A strong feeling of Déjà vu as we drove down the driveway to where the cottage was located. An area nearby was semi cleared similar to a drawing in my vision book, convincing me that dreams are a powerful agent in the manifesting process.

The Power of Metaphor

What is metaphor?

It’s a way of speaking that uses words or pictures to describe something in a symbolic way.

At the workshop I presented at today, I used both words and pictures as metaphors to bypass the conscious mind.  This was to get the participants thinking more deeply about their EQ or emotional intelligence in regard to how much balance (or not) is in their lives.

Without giving too much away…. and because I’m planning on repeating the workshop quite soon, I asked them to think about what tools that they might have on hand to apply in various situations.

Using a variety of photos, including that of my own toolbox, we segued into how they might successfully navigate situations or people using various Emotional Intelligence strategies.

My real toolbox contains a good selection of Homeopathic remedies. Many years ago I used to take it on home visits for some clients who had children diagnosed with ADHD. Much easier than having a bored and disruptive child confined in an office and a wonderful way to observe their behaviours in their natural habitat!

The metaphoric toolbox

This contains various tools that can be used to change perception of self or situations. These tools enable one to respond rapidly to changing situations or to be creative and innovative in an approach to new or novel ideas.

Setting life goals is much like having a garden. You’ve designed the garden beds, carefully planned where the trees have been placed and planted a variety of plants – perhaps even a lawn area. But the work doesn’t stop here. The lawn needs to be mowed on a regular basis. The plants need to be tended and occasionally, plants such as roses need to be pruned to produce the next seasons lush growth.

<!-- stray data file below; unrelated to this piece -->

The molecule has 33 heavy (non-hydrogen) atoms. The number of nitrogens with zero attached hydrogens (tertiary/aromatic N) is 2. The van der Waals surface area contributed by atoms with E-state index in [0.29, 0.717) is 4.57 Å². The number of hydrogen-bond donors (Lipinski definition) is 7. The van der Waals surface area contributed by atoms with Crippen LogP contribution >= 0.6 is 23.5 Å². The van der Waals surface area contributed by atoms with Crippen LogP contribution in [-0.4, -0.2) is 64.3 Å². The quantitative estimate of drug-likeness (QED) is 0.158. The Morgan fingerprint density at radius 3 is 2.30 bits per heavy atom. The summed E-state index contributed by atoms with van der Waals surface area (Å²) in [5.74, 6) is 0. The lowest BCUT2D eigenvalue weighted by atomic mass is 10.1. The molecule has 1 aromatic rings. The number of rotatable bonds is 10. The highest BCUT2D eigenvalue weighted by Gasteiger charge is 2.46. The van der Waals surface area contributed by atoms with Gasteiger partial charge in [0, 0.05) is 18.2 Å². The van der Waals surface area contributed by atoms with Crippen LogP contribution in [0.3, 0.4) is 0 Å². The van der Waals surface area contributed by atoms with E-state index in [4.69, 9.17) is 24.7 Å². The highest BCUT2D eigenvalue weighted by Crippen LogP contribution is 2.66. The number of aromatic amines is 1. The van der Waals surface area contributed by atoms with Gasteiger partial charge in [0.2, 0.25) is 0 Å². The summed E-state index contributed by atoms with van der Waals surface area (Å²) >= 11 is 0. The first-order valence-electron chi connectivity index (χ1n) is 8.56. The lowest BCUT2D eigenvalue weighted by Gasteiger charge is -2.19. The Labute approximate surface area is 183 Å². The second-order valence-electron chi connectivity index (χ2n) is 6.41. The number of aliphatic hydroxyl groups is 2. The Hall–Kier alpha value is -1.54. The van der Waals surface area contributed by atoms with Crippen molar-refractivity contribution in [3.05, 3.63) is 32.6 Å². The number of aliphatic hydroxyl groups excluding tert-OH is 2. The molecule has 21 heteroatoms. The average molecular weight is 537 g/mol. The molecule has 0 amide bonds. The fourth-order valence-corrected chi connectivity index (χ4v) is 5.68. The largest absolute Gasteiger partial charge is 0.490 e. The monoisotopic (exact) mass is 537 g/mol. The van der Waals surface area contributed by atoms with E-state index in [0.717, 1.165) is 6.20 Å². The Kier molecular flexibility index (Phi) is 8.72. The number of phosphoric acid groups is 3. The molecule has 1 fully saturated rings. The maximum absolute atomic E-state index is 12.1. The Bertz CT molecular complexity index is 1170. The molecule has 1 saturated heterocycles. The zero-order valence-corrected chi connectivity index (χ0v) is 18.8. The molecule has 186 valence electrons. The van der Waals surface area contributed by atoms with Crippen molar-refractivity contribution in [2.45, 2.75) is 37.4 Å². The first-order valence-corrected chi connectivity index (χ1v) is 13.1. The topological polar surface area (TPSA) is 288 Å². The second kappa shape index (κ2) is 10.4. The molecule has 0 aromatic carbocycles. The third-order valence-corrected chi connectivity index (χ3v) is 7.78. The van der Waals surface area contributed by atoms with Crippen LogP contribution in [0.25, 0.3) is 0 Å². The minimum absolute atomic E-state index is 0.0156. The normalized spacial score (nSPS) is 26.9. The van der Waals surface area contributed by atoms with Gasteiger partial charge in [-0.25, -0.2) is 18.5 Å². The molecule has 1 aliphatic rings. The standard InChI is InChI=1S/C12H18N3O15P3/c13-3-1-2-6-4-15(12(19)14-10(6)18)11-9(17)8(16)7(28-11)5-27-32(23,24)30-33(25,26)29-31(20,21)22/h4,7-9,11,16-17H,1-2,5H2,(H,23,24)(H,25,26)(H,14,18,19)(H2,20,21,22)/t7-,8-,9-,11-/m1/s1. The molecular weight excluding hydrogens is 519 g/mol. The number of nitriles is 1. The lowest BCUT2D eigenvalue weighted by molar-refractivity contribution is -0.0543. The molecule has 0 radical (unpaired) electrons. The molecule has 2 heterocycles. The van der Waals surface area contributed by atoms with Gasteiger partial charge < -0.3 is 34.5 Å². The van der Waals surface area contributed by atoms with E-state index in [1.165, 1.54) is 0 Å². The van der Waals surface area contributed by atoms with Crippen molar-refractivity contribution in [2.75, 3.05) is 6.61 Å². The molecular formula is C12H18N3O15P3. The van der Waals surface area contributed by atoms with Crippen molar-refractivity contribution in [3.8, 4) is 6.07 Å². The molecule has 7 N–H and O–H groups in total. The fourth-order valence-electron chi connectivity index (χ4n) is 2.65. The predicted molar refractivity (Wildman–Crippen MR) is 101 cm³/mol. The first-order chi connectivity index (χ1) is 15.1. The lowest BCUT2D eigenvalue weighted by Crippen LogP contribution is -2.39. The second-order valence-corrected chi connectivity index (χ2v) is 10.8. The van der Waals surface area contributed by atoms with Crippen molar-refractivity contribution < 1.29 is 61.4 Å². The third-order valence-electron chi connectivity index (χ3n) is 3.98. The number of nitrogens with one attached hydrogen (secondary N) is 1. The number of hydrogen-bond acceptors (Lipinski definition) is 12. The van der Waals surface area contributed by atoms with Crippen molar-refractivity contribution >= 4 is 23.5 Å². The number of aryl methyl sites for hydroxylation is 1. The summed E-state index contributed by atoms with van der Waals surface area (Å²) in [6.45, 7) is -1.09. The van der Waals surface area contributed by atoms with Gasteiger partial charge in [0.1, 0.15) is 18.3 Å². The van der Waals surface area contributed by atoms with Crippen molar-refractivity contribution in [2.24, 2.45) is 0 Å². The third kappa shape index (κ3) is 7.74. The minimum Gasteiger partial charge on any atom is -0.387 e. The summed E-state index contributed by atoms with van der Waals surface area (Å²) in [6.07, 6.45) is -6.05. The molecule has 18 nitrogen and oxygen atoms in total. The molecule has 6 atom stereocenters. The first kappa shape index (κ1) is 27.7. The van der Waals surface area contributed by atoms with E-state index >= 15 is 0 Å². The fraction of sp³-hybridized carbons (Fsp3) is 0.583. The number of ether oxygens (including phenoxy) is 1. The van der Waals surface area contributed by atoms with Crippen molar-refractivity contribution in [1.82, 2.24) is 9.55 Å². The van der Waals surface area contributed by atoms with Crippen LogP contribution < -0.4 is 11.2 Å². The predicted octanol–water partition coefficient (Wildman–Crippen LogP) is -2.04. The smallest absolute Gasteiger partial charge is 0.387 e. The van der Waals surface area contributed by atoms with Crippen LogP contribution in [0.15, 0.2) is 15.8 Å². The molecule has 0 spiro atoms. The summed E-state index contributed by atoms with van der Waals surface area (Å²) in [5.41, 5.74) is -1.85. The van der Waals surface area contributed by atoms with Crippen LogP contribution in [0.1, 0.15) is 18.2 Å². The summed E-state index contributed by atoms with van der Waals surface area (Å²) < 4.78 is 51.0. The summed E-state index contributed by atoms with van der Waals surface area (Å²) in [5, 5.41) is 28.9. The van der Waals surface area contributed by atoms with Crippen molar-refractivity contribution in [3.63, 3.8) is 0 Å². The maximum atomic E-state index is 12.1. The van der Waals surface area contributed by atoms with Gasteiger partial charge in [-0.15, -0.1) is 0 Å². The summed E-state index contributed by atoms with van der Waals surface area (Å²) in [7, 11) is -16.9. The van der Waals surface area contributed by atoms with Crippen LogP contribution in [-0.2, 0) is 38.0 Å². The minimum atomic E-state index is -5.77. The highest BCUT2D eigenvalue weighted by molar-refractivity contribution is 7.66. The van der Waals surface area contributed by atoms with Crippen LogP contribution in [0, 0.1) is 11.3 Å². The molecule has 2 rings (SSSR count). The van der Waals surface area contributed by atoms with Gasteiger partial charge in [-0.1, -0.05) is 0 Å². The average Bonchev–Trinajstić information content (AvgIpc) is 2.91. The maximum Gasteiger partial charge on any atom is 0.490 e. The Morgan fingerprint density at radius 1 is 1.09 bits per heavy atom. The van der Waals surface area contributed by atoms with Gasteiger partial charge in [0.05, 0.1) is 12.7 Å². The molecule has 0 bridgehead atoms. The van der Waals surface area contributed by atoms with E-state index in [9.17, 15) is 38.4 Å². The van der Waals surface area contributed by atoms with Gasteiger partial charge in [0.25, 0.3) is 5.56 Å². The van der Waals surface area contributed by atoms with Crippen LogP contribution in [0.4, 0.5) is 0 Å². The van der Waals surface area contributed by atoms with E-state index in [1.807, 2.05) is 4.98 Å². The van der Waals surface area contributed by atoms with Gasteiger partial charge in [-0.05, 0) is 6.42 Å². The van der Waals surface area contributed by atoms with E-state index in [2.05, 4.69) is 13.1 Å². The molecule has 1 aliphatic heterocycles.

And so it is with life goals.  You’ve planned the goals, placed a few key elements to stand out. All this needs maintenance and constant action to keep the momentum to get the end result. Along the way you may encounter a prickly person or what you thought was a beautiful flower which turns out to be a weed and needs to be removed.

With no way of knowing their story, a metaphor can be transformative to many people as they apply and adapt it to their own life experience or goals and bring about an inner awareness of their own strengths or weaknesses.

Negative self-talk

Would you put up with someone you barely know constantly criticize you?

I think not.

Yet how often do you do this very same thing to yourself?

There will be some people who don’t, but many of the clients that I see, have a fair bit of negative self talk or chatter going on inside. The biggest one is “I’m not good enough”.

Not good enough at what?

When delving deeper the source of the problem usually stems from a childhood perception, although some people are unfortunate in that they have very negative or toxic parents who frequently tell the child that they are “not good enough” in so many ways.

I remember back to my own childhood when I was learning the times tables and I got stuck on 9 times something…even now I’ve filtered the memory so that I don’t feel those feelings of failure!  My brother who is three years younger piped up with the correct answer and my parents were ecstatic at his cleverness.

Cue the negative self talk.…….“I’m not good at maths”, yet years later in high school I got 100% in a geometry test, because I loved the shapes, had an eye for angles and measurement.  Later in life I developed an interest in Fibonacci numbers, Mandelbrot sets and Sacred Geometry. But because I had that label of not being good at maths and seriously didn’t (and to this day don’t) have a clue about algebra and those weird math stories to puzzle over, my teacher thought I cheated and gave me a detention.

But back to you….. and your negative self talk. Think back to a time when you were a toddler. Your subconscious mind knows what we are talking about even if your conscious mind doesn’t a memory of that time. When you were starting to walk. You pulled yourself upright and most probably sat yourself straight back down again.

Did you think you were “not good enough” then? Of course not!

Taking your first steps….. oooops! Down again.

The Japanese have a lovely saying “Fall down seven times, get up eight.” And that’s exactly what you did until you got yourself mobile. If you are prone to negative self talk then it may pay to remember this.

How to overcome the negative self talk? It will have become a habit and habits can be changed. Some habits take longer to change than others, but this depends on how motivated you are.

Practice observing and listening to others and the language you most frequently use. Notice your language. What if you could substitute some key words you are using for something more positive?

The energy of the words and the tonality are all-important ways in which we communicate subtly.

Is your language positive and empowering or do you dis-empower yourself and others when you speak?

Tony Robbins has some comprehensive language lists in Awaken the Power Within. This is just a very small sample:

Negative Transformed to…
Angry disenchanted
Depressed Not on top of it
Hate prefer
Irritated stimulated
Overwhelmed challenged